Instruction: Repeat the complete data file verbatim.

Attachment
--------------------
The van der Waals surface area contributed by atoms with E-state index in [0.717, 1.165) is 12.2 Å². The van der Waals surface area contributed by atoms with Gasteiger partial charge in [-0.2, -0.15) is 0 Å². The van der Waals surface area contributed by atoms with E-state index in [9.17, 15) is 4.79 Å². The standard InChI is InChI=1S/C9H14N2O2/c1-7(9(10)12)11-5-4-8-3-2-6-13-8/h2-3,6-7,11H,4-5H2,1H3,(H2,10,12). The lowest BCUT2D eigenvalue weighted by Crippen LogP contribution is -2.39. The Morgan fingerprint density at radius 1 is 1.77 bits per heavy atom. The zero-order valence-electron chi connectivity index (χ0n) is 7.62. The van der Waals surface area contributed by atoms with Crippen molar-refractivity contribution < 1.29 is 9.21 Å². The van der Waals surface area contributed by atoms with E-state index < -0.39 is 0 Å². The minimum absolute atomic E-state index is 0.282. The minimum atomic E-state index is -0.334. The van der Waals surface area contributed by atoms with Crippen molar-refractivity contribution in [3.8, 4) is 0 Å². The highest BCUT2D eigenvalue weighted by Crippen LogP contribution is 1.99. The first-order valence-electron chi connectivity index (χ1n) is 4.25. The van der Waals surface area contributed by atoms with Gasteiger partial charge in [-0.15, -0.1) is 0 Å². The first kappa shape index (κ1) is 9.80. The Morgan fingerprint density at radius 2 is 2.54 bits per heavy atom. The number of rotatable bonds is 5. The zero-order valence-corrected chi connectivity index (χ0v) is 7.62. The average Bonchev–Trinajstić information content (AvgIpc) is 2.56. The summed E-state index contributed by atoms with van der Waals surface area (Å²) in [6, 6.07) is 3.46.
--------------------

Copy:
The van der Waals surface area contributed by atoms with E-state index in [0.717, 1.165) is 12.2 Å². The van der Waals surface area contributed by atoms with Gasteiger partial charge in [-0.2, -0.15) is 0 Å². The van der Waals surface area contributed by atoms with E-state index in [9.17, 15) is 4.79 Å². The standard InChI is InChI=1S/C9H14N2O2/c1-7(9(10)12)11-5-4-8-3-2-6-13-8/h2-3,6-7,11H,4-5H2,1H3,(H2,10,12). The lowest BCUT2D eigenvalue weighted by Crippen LogP contribution is -2.39. The Morgan fingerprint density at radius 1 is 1.77 bits per heavy atom. The zero-order valence-electron chi connectivity index (χ0n) is 7.62. The van der Waals surface area contributed by atoms with Crippen molar-refractivity contribution < 1.29 is 9.21 Å². The van der Waals surface area contributed by atoms with E-state index < -0.39 is 0 Å². The minimum absolute atomic E-state index is 0.282. The minimum atomic E-state index is -0.334. The van der Waals surface area contributed by atoms with Crippen molar-refractivity contribution in [3.8, 4) is 0 Å². The highest BCUT2D eigenvalue weighted by Crippen LogP contribution is 1.99. The first-order valence-electron chi connectivity index (χ1n) is 4.25. The van der Waals surface area contributed by atoms with Gasteiger partial charge in [-0.15, -0.1) is 0 Å². The first kappa shape index (κ1) is 9.80. The Morgan fingerprint density at radius 2 is 2.54 bits per heavy atom. The number of rotatable bonds is 5. The zero-order valence-corrected chi connectivity index (χ0v) is 7.62. The average Bonchev–Trinajstić information content (AvgIpc) is 2.56. The summed E-state index contributed by atoms with van der Waals surface area (Å²) in [6, 6.07) is 3.46.